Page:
Academic Freedom in the Philippines. Notes.

  1. Academic freedom for higher education institutions is provided by the 1987 Constitution of the Philippines:  “Academic freedom shall be enjoyed in all institutions of higher learning” (Art. XIV. Sec. 5.2).

  2. The provision is self-executory.  It does not require an enabling law. 

  3. The institution of higher learning (or higher education institution [HEI]) in the Philippines – be this a university, a college, or a professional institution – is the community of administrators, faculty members, support staff and students that engages in higher learning. 

  4. Historically, academic freedom belongs to the essence of HEIs which as universities in 10th to 12th century Europe began as groups of students and teachers who came together to search for truth in academic freedom, i.e, free of external limitation or constraint.

  5. That academic freedom in HEIs in the Philippines is guaranteed by the Constitution attests to the recognized value of academic freedom in HEIs.  In the United States academic freedom is not provided by the Constitution but defined by the US Supreme Court (cf. landmark Sweezy vs New Hampshire case.) Here the essential academic freedoms are defined by Justice J. Frankfurter as:  the right to determine (1) who may teach; (2) what may be taught; (3) how it shall be taught; and (4) who may be admitted to study.  This definition has been adopted in Philippine jurisprudence on academic freedom, e.g. Ateneo de Manila vs. Capulong. 

  6. Considering academic freedom is not defined by the Constitution, its theoretical definition is open in principle as its exercise in history may continually redefine its meaning.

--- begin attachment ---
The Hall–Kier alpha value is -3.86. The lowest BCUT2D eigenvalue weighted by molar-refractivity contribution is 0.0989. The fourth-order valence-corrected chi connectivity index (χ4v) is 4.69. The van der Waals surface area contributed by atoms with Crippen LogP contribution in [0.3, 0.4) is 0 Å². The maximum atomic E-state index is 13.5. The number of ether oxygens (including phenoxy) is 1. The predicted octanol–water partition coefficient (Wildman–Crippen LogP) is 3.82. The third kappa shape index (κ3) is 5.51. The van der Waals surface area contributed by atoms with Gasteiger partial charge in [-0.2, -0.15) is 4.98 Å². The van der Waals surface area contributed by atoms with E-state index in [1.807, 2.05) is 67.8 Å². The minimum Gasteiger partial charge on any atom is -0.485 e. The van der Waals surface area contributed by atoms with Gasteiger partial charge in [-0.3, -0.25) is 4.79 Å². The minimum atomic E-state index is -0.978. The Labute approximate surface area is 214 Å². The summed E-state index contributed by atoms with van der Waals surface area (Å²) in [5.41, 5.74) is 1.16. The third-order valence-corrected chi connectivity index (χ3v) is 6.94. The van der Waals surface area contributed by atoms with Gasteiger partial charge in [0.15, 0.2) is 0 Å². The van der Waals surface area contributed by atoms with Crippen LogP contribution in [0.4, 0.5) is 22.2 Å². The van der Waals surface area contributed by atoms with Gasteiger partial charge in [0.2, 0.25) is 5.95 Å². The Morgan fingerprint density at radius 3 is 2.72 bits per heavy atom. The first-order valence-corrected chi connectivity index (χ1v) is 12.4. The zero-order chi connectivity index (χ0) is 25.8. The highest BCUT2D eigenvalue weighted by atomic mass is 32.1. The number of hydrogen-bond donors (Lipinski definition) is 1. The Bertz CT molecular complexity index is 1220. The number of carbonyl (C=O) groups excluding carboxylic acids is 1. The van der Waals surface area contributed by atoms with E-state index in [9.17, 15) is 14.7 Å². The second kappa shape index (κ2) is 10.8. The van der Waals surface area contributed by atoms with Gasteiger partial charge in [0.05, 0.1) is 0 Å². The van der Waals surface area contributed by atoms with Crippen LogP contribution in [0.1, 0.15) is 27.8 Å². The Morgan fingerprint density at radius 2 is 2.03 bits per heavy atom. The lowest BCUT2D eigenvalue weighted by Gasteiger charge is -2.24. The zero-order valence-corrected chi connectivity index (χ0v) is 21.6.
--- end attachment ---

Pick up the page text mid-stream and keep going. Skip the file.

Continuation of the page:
7. However, the right and necessity to define academic freedom operationally belongs to the HEI in which academic freedom is vested according to the exigencies of higher learning, i.e., the search for truth in instruction, research and service to the community according to the disciplines it engages in or evolves in implementation of its vision and mission and in active interaction with the community of HEIs in the Philippines.

  8. Relevant to the exigencies of higher learning in the Philippines are the constitutional provisions that in all HEIs “the study of the Constitution shall be part of the curricula” and that “they shall inculcate patriotism, nationalism, foster love of humanity respect for human rights, appreciation of the role of national heroes in the historical development of the country, teach the rights and duties of citizenship, strengthen ethical and spiritual values, develop moral character and personal discipline, encourage critical and creative thinking, broaden scientific and technological  knowledge and promote vocational efficiency” (Art. XIV. Sec. 3 (1-2).

  9. Since academic freedom is vested in the HEI, it is the HEI itself that safeguards it in its judicious use of it for the benefit of society.  Here, it provides society with the space free of external constraint to sift truth from untruth (fake news, manipulative conspiracy theories, alternative facts), right from wrong according to methods (discussion, debate, dialogue, research, evidence, data, data analysis, etc.) it has in academic freedom adopted or developed.  Truth/right contributes to what is truthful or right in society and destabilizes what is untruthful or wrong in society, so ultimately benefiting human society.   Standing for truth/right in an untruthful/unjust society is fraught with risk, but belongs to the soul of the academic community.

  10. In this context academic freedom is neither contingent on nor guaranteed by an external security force, be this a police or military force, but by the commitment to truth/right of the HEI and its actual community. 

  11. Constitutional rights like the right to free speech, the right to assemble, the right to petition Government for redress of grievance, the right to form associations, and the right to life and liberty (cf. Art. III) are not lost because one participates actively in the life of an HEI.

  12. Critical discussion and debate on the pros and cons of a political system, order or ideology, of a faith, a faith system, a culture or cultural systems belongs to the academic freedom of HEIs. 

  13. The regulative bodies of education do not define academic freedom but the minimum standards of learning.

 

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About Joel Tabora, S.J.

Jesuit. Educator
This entry was posted in Personal Views, Philippine Educational Reform and tagged , , . Bookmark the permalink.

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